Join Date: Aug 2011
Current Game: Arcanum
Thorüsa: Our Divine Mission/Greatest of the Fiends
CHAPTER FOUR: OUR DIVINE MISSION
“I HAVE TO help Galinicus be acquitted. After all, I’ve come to Thorüsa for his sake, and can’t fail him!”
Salek’t tilts his leech head toward me. “What did he hope to achieve by sending you here? Also, if Galinicus thinks this is so important, why didn‘t he put himself into such deep sleep and enter Thorüsa?”
“He’s too old. Galinicus is seventy, and he knew that if he drank the sleeping draught, it would kill him. He sent me because I’m young and healthy, and he wants to discover if living people can pass through the doorway into the afterlife. Our church claims they can’t, and that Thorüsa is only meant for temporary punishment of celestials who don’t obey our god completely. However, if that’s true, why are cèli here searching for fugitive spirits? Secondly: can souls repent of their wrongdoings after death? Again, our clergy say that they cannot. ‘What would be the point of repenting while you‘re still alive,’ our priests have asked, ‘if all can be forgiven in the next world as well as this one? That would be a mockery of our god’s justice, and an insult to his laws.’ Still, Galinicus and I believe it can be done! Thirdly, and most importantly: can our Great Foe and the Abyss be defeated via rescuing those who are to be damned?”
Salek’t sighs wearily. “What has our faith always taught? ‘Both Elysium and the Abyss are invincible‘.”
“Invincible to immortal souls. However, our god could certainly vanquish the latter if he wanted to.”
“Then why doesn’t he?” Salek’t’s question hangs in the air like a thick fog, and neither of us can answer. “Regardless, I know firsthand that our god and the Great Foe are locked in stalemate. Neither side has an advantage, but if we can pluck condemned souls from the fiends’ grasp and guide them to repentance…”
“…Perhaps this stalemate will break in favor of our god.” A sense of urgency suffuses my spirit, but then I hesitate. “Wait a moment. Even if we accomplish this, what about Galinicus? He could be executed!”
“True. However, if we succeed in our divine mission, the ecclesiastical court will have no choice but to free him. Do you remember how shades in Thorüsa can communicate with those who are still alive?” I nod. “If we can help to save even one lost soul, and have him or her speak to the court’s judges along with us, the judges will know that Galinicus’ theories are true. They will acquit him, and he won’t face the stake.”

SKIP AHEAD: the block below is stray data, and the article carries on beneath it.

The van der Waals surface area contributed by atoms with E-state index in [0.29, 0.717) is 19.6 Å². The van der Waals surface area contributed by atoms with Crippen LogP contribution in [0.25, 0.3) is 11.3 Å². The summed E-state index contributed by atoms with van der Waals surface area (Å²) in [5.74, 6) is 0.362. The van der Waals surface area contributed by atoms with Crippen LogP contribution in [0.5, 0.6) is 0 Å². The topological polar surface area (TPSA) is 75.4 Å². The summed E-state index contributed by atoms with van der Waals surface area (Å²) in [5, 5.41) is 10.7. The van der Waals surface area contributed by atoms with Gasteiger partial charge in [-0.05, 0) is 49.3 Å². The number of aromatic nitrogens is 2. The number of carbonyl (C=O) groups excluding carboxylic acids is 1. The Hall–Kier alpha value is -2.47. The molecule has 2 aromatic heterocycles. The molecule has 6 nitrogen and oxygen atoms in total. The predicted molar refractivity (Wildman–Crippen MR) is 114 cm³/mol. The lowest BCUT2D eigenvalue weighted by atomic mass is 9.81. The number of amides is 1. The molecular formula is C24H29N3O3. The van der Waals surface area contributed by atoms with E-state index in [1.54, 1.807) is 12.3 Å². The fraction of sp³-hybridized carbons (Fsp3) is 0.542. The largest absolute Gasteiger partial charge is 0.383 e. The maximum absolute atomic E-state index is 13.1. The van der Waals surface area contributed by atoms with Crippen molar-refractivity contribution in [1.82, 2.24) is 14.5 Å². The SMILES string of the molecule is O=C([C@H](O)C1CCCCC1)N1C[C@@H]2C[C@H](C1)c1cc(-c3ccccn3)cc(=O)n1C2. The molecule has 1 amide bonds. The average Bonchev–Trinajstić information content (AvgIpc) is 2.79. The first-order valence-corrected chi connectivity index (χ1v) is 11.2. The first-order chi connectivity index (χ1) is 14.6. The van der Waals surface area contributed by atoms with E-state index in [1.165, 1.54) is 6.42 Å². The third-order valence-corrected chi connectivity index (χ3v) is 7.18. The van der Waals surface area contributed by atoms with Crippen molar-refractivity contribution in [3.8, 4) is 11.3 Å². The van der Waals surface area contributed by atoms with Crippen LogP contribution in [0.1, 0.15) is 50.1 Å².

“I hope you’re right. However, even if we are victorious, what if the judges don’t believe our evidence?”
“That’s a risk I’m willing to take, especially for the souls who are headed for the Abyss if captured here. However, for the sake of argument, let’s say we’re wrong. None of the condemned souls in Thorüsa can be saved, or repent of their sins. Let’s also say that the Abyss cannot be defeated, either by those living or dead. We will still be right on one point: the living can enter Thorüsa if they’re put into a deep-enough sleep, under the circumstances which Galinicus has discovered. You are proof of this, so they’ll have to concede it. Since Galinicus is correct here, and we go and prove it, we have absolutely nothing to fear.”
I embrace his wriggling form, even though my arms can scarcely do so. “We can’t lose!” Another thought comes suddenly to mind: “Also, if our priests ever lie, even one word, they’re sent to the Abyss while still alive. Can you imagine?” Salek’t shudders. “They can’t say they don’t believe us - unless they speak truly.”
“How? They’re sensitive to spirits, so they cannot plug their ears and pretend they’re not listening. That would be a lie, and they would be immediately condemned. You are correct, my friend: we cannot lose.” He winks. “What are we waiting for? Let’s get started, and I have a plan in mind.” He and I finally leave the shade of the evergreen tree in Galinicus‘ front yard. I’m careful to avoid the swarm of glowing leeches beneath me. Salek’t, however, travels among them as a false ally. Hopefully, they’ll never sniff him out! “I’ve been searching for my sister, Anya,” Salek’t tells me. “Not long after I died and entered Thorüsa, I heard hundreds upon hundreds of these leeches hissing her name! They do not speak as we do, but since I’m in their guise, I can understand them. Apparently, they haven’t found Anya, either, but I hope to first. She’s already dead and headed for the Abyss, of course, but such is the fate of false priestesses…”
CHAPTER FIVE: THE GREATEST OF THE FIENDS